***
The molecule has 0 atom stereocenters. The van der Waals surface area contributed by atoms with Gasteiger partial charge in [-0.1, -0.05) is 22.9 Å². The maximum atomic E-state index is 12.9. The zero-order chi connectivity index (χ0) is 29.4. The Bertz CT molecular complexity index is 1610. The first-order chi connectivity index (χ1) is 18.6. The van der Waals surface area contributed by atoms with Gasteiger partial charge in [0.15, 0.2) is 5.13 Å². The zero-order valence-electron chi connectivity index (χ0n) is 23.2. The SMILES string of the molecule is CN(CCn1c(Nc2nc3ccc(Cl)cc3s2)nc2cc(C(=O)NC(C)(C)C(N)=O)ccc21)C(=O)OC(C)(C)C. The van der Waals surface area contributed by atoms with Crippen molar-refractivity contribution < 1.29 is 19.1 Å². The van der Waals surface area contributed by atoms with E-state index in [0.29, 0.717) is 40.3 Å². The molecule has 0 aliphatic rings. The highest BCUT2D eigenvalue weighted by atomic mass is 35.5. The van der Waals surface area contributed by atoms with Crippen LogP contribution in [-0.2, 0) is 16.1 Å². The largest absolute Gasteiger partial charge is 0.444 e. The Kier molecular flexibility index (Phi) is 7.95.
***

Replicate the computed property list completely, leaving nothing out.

The molecule has 0 atom stereocenters. The van der Waals surface area contributed by atoms with Gasteiger partial charge in [-0.1, -0.05) is 22.9 Å². The maximum atomic E-state index is 12.9. The zero-order chi connectivity index (χ0) is 29.4. The Bertz CT molecular complexity index is 1610. The first-order chi connectivity index (χ1) is 18.6. The van der Waals surface area contributed by atoms with Gasteiger partial charge in [0.15, 0.2) is 5.13 Å². The zero-order valence-electron chi connectivity index (χ0n) is 23.2. The SMILES string of the molecule is CN(CCn1c(Nc2nc3ccc(Cl)cc3s2)nc2cc(C(=O)NC(C)(C)C(N)=O)ccc21)C(=O)OC(C)(C)C. The van der Waals surface area contributed by atoms with Crippen molar-refractivity contribution < 1.29 is 19.1 Å². The van der Waals surface area contributed by atoms with E-state index in [0.29, 0.717) is 40.3 Å². The molecule has 0 aliphatic rings. The highest BCUT2D eigenvalue weighted by atomic mass is 35.5. The van der Waals surface area contributed by atoms with Crippen LogP contribution in [-0.2, 0) is 16.1 Å². The largest absolute Gasteiger partial charge is 0.444 e. The Kier molecular flexibility index (Phi) is 7.95.